In case of a potential perceived threat, labs, which are members can ask for an evaluation, resources and assistance from the other council members, with some degree of shared accountability among members.

A final aspect of RISE is that each voting member will be required to submit a risk assessment report of the field to the government body, which the GM would use to publish its yearly public risk assessment report.

RISE Voting Structure:

PartyVote Share
Government-appointed inspectors and experts40%
Leading AI Labs (defined using market share, size and complexity of models; standards decided by GM)40% (to be split proportionately)
Non-leading AI Labs10%
Representatives from Public Interest groups10%
Tie-breakerInternational Inspector from the UN who sits on CARE 


Why would RISE work?

It essentially is a game theory model where you are incentivising individual actors to sign up to a system which promotes net inefficiency( think strategic voting) in the AI development pipeline while also promulgating basic safety checks and making safety standards a competitive game between labs. The main objection here is why these companies would sign up for RISE.

Why would companies sign up for RISE?

Here are the reasons why:

  1. It gives them access to government resources and helps especially in case of something goes wrong
  2. It allows them to keep a check on their competitors, especially through the reporting and voting mechanism
  3. It allows them to influence government policy (such as a future CHIPS Act)
  4. It would be a good PR move
  5. Tax credits depending on the level of transparency demonstrated by the lab (determined by the GM) 


  1. Wheeler, T. (2022, March 9). A focused federal agency is necessary to oversee Big Tech. Brookings. Retrieved March 25, 2023
  2. Ho, L., Barnhart, J., Trager, R., Bengio, Y., Brundage, M., Carnegie, A., Chowdhury, R., Dafoe, A., Hadfield, G., Levi, M., & Snidal, D. (2023, July 10). International Institutions for Advanced AI. arXiv.org. https://arxiv.org/abs/2307.04699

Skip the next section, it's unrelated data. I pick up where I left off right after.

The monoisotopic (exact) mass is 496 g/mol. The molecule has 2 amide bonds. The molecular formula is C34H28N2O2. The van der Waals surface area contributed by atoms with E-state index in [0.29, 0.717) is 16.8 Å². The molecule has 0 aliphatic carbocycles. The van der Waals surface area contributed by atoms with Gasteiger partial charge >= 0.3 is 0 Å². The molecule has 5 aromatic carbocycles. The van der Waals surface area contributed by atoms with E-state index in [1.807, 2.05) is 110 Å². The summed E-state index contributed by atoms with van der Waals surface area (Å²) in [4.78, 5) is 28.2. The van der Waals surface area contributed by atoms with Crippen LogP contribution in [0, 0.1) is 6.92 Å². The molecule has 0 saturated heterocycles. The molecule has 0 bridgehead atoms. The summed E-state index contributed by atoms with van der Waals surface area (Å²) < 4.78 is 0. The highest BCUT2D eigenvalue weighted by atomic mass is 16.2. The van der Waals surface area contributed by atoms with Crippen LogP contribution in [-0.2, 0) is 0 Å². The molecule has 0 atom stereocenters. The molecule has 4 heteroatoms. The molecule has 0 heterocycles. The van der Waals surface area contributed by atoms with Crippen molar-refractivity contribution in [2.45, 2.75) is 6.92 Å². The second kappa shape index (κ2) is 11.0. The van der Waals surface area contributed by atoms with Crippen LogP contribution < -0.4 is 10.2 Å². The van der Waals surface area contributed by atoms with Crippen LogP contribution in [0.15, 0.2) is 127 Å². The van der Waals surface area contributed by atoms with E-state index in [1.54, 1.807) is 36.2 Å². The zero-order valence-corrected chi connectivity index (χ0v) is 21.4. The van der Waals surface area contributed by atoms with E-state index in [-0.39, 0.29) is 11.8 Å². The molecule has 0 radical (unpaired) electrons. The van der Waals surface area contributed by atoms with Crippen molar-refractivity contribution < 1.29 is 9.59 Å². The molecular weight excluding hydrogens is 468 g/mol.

3. Carlsmith, J. (2022, June 16). Is Power-Seeking AI an Existential Risk? arXiv.org. https://arxiv.org/abs/2206.13353
  4. Whittlestone, J., & Clark, J. (2021, August 28). Why and How Governments Should Monitor AI Development. arXiv.org. https://arxiv.org/abs/2108.12427





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Executive summary: The author proposes creating a U.S. government body called NAIRA to regulate AI development, promote safety research, and make AI safety a competitive priority between labs in order to mitigate existential risks from advanced AI systems.

Key points:

  1. NAIRA would consist of three sub-bodies: a Government Machinery for administration and enforcement, a RISE committee with stakeholders from government, AI labs, and the public to vote on AI system approvals, and a CARE committee to evaluate AI systems for safety compliance.
  2. AI labs would need CARE and RISE approval before releasing new AI models. RISE would allow competing labs to scrutinize proposed models indirectly to incentivize higher safety standards.
  3. NAIRA would assign safety scores to AI models, enforce penalties for non-compliance, monitor for adverse effects, and provide grants for AI alignment research.
  4. The voting structure of RISE aims to promote inefficiency in the overall AI development pipeline while still allowing progress with proper safety checks.
  5. Labs would be incentivized to participate in RISE to access government resources, keep tabs on competitors, influence policy, gain PR benefits, and receive tax credits for transparency.